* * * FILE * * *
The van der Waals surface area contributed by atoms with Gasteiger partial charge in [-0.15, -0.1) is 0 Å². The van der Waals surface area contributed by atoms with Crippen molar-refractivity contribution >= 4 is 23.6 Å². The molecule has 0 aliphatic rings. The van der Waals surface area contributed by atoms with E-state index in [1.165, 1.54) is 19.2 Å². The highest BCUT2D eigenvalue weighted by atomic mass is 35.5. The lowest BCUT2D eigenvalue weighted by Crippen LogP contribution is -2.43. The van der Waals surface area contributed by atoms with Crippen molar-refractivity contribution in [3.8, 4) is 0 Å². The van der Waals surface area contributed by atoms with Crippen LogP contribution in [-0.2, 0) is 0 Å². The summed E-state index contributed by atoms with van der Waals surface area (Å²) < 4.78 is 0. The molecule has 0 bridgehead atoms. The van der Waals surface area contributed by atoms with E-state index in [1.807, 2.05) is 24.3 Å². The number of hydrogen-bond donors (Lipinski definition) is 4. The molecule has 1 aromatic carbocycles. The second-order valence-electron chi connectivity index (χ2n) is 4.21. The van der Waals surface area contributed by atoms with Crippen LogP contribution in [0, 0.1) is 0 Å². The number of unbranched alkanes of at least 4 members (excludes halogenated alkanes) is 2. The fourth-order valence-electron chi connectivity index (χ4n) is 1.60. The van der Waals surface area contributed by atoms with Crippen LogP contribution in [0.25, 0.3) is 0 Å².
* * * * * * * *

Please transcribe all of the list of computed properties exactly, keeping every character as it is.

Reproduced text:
The van der Waals surface area contributed by atoms with Gasteiger partial charge in [-0.15, -0.1) is 0 Å². The van der Waals surface area contributed by atoms with Crippen molar-refractivity contribution >= 4 is 23.6 Å². The molecule has 0 aliphatic rings. The van der Waals surface area contributed by atoms with E-state index in [1.165, 1.54) is 19.2 Å². The highest BCUT2D eigenvalue weighted by atomic mass is 35.5. The lowest BCUT2D eigenvalue weighted by Crippen LogP contribution is -2.43. The van der Waals surface area contributed by atoms with Crippen molar-refractivity contribution in [3.8, 4) is 0 Å². The van der Waals surface area contributed by atoms with Crippen LogP contribution in [-0.2, 0) is 0 Å². The summed E-state index contributed by atoms with van der Waals surface area (Å²) < 4.78 is 0. The molecule has 0 bridgehead atoms. The van der Waals surface area contributed by atoms with E-state index in [1.807, 2.05) is 24.3 Å². The number of hydrogen-bond donors (Lipinski definition) is 4. The molecule has 1 aromatic carbocycles. The second-order valence-electron chi connectivity index (χ2n) is 4.21. The van der Waals surface area contributed by atoms with Crippen LogP contribution in [0, 0.1) is 0 Å². The number of unbranched alkanes of at least 4 members (excludes halogenated alkanes) is 2. The fourth-order valence-electron chi connectivity index (χ4n) is 1.60. The van der Waals surface area contributed by atoms with Crippen LogP contribution in [0.25, 0.3) is 0 Å².